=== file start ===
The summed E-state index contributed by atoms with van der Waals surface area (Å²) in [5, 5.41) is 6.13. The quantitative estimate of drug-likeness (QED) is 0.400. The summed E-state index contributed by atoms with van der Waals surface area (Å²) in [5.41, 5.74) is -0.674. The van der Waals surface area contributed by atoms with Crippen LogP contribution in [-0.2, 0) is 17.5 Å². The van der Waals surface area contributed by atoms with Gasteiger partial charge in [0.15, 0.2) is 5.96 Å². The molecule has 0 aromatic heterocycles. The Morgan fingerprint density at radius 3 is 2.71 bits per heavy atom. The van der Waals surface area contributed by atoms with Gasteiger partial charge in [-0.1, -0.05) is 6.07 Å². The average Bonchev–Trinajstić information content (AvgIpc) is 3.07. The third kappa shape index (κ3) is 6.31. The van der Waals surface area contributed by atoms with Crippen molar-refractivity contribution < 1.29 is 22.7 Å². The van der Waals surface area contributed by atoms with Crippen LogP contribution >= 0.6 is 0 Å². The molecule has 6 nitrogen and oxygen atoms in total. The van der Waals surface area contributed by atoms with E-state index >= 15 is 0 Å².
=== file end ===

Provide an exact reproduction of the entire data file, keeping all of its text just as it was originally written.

The summed E-state index contributed by atoms with van der Waals surface area (Å²) in [5, 5.41) is 6.13. The quantitative estimate of drug-likeness (QED) is 0.400. The summed E-state index contributed by atoms with van der Waals surface area (Å²) in [5.41, 5.74) is -0.674. The van der Waals surface area contributed by atoms with Crippen LogP contribution in [-0.2, 0) is 17.5 Å². The van der Waals surface area contributed by atoms with Gasteiger partial charge in [0.15, 0.2) is 5.96 Å². The molecule has 0 aromatic heterocycles. The Morgan fingerprint density at radius 3 is 2.71 bits per heavy atom. The van der Waals surface area contributed by atoms with Gasteiger partial charge in [-0.1, -0.05) is 6.07 Å². The average Bonchev–Trinajstić information content (AvgIpc) is 3.07. The third kappa shape index (κ3) is 6.31. The van der Waals surface area contributed by atoms with Crippen molar-refractivity contribution < 1.29 is 22.7 Å². The van der Waals surface area contributed by atoms with Crippen LogP contribution >= 0.6 is 0 Å². The molecule has 6 nitrogen and oxygen atoms in total. The van der Waals surface area contributed by atoms with E-state index >= 15 is 0 Å².